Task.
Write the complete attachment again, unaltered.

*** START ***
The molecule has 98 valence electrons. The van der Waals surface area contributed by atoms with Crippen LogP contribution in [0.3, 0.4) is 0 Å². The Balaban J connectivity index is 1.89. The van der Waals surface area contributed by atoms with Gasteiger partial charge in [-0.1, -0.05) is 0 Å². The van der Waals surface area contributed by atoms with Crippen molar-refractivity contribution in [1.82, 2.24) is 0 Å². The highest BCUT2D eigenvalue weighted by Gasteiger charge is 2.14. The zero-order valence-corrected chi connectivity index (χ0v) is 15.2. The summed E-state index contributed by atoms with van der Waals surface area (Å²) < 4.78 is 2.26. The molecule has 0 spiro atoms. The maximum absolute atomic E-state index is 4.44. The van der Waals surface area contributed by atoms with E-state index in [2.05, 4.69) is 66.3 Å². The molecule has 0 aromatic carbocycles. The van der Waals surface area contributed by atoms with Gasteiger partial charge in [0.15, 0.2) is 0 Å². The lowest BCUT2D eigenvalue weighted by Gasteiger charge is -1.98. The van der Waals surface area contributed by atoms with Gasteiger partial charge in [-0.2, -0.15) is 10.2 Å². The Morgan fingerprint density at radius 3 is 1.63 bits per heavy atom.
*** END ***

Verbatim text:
The molecule has 98 valence electrons. The van der Waals surface area contributed by atoms with Crippen LogP contribution in [0.3, 0.4) is 0 Å². The Balaban J connectivity index is 1.89. The van der Waals surface area contributed by atoms with Gasteiger partial charge in [-0.1, -0.05) is 0 Å². The van der Waals surface area contributed by atoms with Crippen molar-refractivity contribution in [1.82, 2.24) is 0 Å². The highest BCUT2D eigenvalue weighted by Gasteiger charge is 2.14. The zero-order valence-corrected chi connectivity index (χ0v) is 15.2. The summed E-state index contributed by atoms with van der Waals surface area (Å²) < 4.78 is 2.26. The molecule has 0 spiro atoms. The maximum absolute atomic E-state index is 4.44. The van der Waals surface area contributed by atoms with E-state index in [2.05, 4.69) is 66.3 Å². The molecule has 0 aromatic carbocycles. The van der Waals surface area contributed by atoms with Gasteiger partial charge in [0.15, 0.2) is 0 Å². The lowest BCUT2D eigenvalue weighted by Gasteiger charge is -1.98. The van der Waals surface area contributed by atoms with Gasteiger partial charge in [-0.2, -0.15) is 10.2 Å². The Morgan fingerprint density at radius 3 is 1.63 bits per heavy atom.